A Dispatch from the Galápagos Islands
by Ralph Lee Hopkins, Director of Expedition Photography at Lindblad Expedition-National Geographic
Here in the new Galápagos airport on Baltra Island I’m reminded just how remote the Galápagos Islands really are. I’m returning from a series of photography expeditions with Lindblad Expeditions on board the National Geographic Endeavour. Even in this modern age it takes time and effort to travel this far off the beaten path—a pilgrimage to one of the last places on Earth that is totally wild and pristine.
Straddling the Equator, it’s hard to imagine a place on earth with a higher percentage of endemic species, including the famous Darwin’s finches, playful Galápagos sea lions, and the world’s only marine iguanas. What separates the Galápagos Islands from other places in the world is that 97% of the land is protected within the Galápagos Island National Park, and the islands are surrounded by one of the largest and most successful marine protected areas in the world. My hope is that it will always be this way.
Galápagos is a dream for photographers. The animals show no fear towards humans, something that’s hard to comprehend until you experience it for yourself. Imagine being eye-to-eye with waved albatross and Nazca Boobies soaring along a cliff, sharing a moment with sally lightfoot crabs that don’t run away, encountering blue-footed boobies nesting along the trail, and Galápagos sea lions lounging on a white-sand beach.
Even though you can get very close to the animals, it still takes extra effort to make good images, compositions with clean backgrounds and good light. A cloudy day can help soften the harsh equatorial sun. Zooming in with longer lenses helps blur the background with a shallow depth-of-field. Getting down at eye level is another way to make effective portraits of the unique Galápagos endemic species.
A tripod is very useful in Galápagos, especially a lightweight carbon fiber model with quick-release plates that you won’t mind carrying around. It’s key for shooting with slow shutter speeds, for example blurring the motion of the surf washing over Sally lightfoot crabs or panning with a moving marine iguana.
It was a magical couple of weeks full of surprises and especially meaningful because of all the kids traveling with parents, grandparents, and aunts and uncles. These were not your average kids, mind you, but inquisitive little wisenheimers. Very lucky kids indeed.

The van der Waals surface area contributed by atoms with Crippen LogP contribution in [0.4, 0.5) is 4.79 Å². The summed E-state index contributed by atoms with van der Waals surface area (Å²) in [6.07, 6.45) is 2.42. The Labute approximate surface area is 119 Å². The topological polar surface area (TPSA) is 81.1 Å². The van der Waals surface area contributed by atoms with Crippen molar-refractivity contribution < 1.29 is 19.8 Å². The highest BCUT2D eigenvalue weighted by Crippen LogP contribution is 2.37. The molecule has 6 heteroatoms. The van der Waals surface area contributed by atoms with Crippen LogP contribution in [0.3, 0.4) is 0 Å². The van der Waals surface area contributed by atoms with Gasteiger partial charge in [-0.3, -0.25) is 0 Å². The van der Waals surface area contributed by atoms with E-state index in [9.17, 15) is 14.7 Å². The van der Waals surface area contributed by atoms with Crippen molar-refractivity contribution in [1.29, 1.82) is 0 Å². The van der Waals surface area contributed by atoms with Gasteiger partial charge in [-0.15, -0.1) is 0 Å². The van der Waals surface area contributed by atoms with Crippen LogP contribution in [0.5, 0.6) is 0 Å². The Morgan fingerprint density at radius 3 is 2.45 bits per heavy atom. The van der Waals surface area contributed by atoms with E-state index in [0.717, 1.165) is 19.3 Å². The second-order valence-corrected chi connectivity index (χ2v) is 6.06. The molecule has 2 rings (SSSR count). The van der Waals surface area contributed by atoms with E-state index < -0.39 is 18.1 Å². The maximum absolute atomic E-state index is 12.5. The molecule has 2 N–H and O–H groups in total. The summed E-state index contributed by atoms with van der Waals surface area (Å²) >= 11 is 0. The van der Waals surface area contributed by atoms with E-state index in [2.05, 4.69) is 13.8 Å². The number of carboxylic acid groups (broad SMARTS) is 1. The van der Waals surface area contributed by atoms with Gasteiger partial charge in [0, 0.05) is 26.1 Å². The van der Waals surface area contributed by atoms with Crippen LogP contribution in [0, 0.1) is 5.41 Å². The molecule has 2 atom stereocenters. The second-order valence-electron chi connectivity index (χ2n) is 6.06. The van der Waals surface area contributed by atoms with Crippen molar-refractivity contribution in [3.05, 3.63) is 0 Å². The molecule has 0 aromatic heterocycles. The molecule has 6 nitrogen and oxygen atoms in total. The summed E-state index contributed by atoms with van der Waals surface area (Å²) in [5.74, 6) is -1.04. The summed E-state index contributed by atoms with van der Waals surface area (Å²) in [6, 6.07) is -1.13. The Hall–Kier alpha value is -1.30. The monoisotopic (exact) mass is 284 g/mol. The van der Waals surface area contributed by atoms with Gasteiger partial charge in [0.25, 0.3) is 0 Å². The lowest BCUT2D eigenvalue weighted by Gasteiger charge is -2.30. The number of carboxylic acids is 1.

Imagine being 8 years old and face-to-face with a blue-footed booby? Or swimming with sea lions, penguins, and marine iguanas? These are experiences that can transform lives.
“I didn’t want to go to sleep. Going to sleep would be admitting the trip is over,” exclaimed Campbell Brown, age 14, as he procrastinated on the last night of the voyage. Campbell came prepared, having a waterproof housing for his iPhone. While snorkeling off Champion Island, he found himself photographing sea lions underwater when he ran out of memory. “I couldn’t believe it, I was bobbing in the ocean deleting iPhone apps so I could take more pictures, “ he said with a big almost embarrassed grin on his face. And he had some great images, one of which was used in the ship’s Daily Expedition Report posted online.
Another young man, Wilt, a 23-year-old photography student from Savannah Georgia, exclaimed, “I never thought you could get so tired chasing something that moves so slow,” after spending three hours observing Galápagos giant tortoises along their migration route in the highlands of Santa Cruz Island.
I’m also the lucky one, having the opportunity to explore and discover the wonder of Galápagos through eyes of children. Nature and photography brings them back to what’s in front of them – timeless moments without video games, cell phones, and text messages. After showing little Ellie, a precocious 7-year-old, pictures of her as a giant tortoise walked by, she proclaimed, “Well, you’re not going to do any better than that,” walking off as if a Hollywood star leaving a movie set.